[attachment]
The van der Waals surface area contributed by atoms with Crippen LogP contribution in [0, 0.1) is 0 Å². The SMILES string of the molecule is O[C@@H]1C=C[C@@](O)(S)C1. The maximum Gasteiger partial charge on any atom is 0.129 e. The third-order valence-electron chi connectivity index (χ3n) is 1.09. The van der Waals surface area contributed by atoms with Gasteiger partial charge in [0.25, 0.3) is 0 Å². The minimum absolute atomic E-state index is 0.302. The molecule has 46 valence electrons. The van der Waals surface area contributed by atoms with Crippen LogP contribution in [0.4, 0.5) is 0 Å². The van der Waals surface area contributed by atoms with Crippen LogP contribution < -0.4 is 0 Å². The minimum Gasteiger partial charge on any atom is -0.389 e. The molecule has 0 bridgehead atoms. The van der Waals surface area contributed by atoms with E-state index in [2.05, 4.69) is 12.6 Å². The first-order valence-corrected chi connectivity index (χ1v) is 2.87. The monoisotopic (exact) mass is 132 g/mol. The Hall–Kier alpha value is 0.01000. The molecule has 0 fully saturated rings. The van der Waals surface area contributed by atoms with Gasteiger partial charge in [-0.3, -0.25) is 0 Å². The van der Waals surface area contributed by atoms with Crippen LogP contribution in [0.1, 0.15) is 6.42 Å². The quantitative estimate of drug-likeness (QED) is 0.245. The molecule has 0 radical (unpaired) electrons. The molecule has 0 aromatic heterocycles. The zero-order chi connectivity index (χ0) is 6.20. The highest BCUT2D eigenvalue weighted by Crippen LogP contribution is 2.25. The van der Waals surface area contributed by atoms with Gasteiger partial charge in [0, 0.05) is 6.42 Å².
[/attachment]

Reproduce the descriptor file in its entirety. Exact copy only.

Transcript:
The van der Waals surface area contributed by atoms with Crippen LogP contribution in [0, 0.1) is 0 Å². The SMILES string of the molecule is O[C@@H]1C=C[C@@](O)(S)C1. The maximum Gasteiger partial charge on any atom is 0.129 e. The third-order valence-electron chi connectivity index (χ3n) is 1.09. The van der Waals surface area contributed by atoms with Gasteiger partial charge in [0.25, 0.3) is 0 Å². The minimum absolute atomic E-state index is 0.302. The molecule has 46 valence electrons. The van der Waals surface area contributed by atoms with Crippen LogP contribution in [0.4, 0.5) is 0 Å². The van der Waals surface area contributed by atoms with Crippen LogP contribution < -0.4 is 0 Å². The minimum Gasteiger partial charge on any atom is -0.389 e. The molecule has 0 bridgehead atoms. The van der Waals surface area contributed by atoms with E-state index in [2.05, 4.69) is 12.6 Å². The first-order valence-corrected chi connectivity index (χ1v) is 2.87. The monoisotopic (exact) mass is 132 g/mol. The Hall–Kier alpha value is 0.01000. The molecule has 0 fully saturated rings. The van der Waals surface area contributed by atoms with Gasteiger partial charge in [-0.3, -0.25) is 0 Å². The van der Waals surface area contributed by atoms with Crippen LogP contribution in [0.1, 0.15) is 6.42 Å². The quantitative estimate of drug-likeness (QED) is 0.245. The molecule has 0 radical (unpaired) electrons. The molecule has 0 aromatic heterocycles. The zero-order chi connectivity index (χ0) is 6.20. The highest BCUT2D eigenvalue weighted by Crippen LogP contribution is 2.25. The van der Waals surface area contributed by atoms with Gasteiger partial charge in [0, 0.05) is 6.42 Å².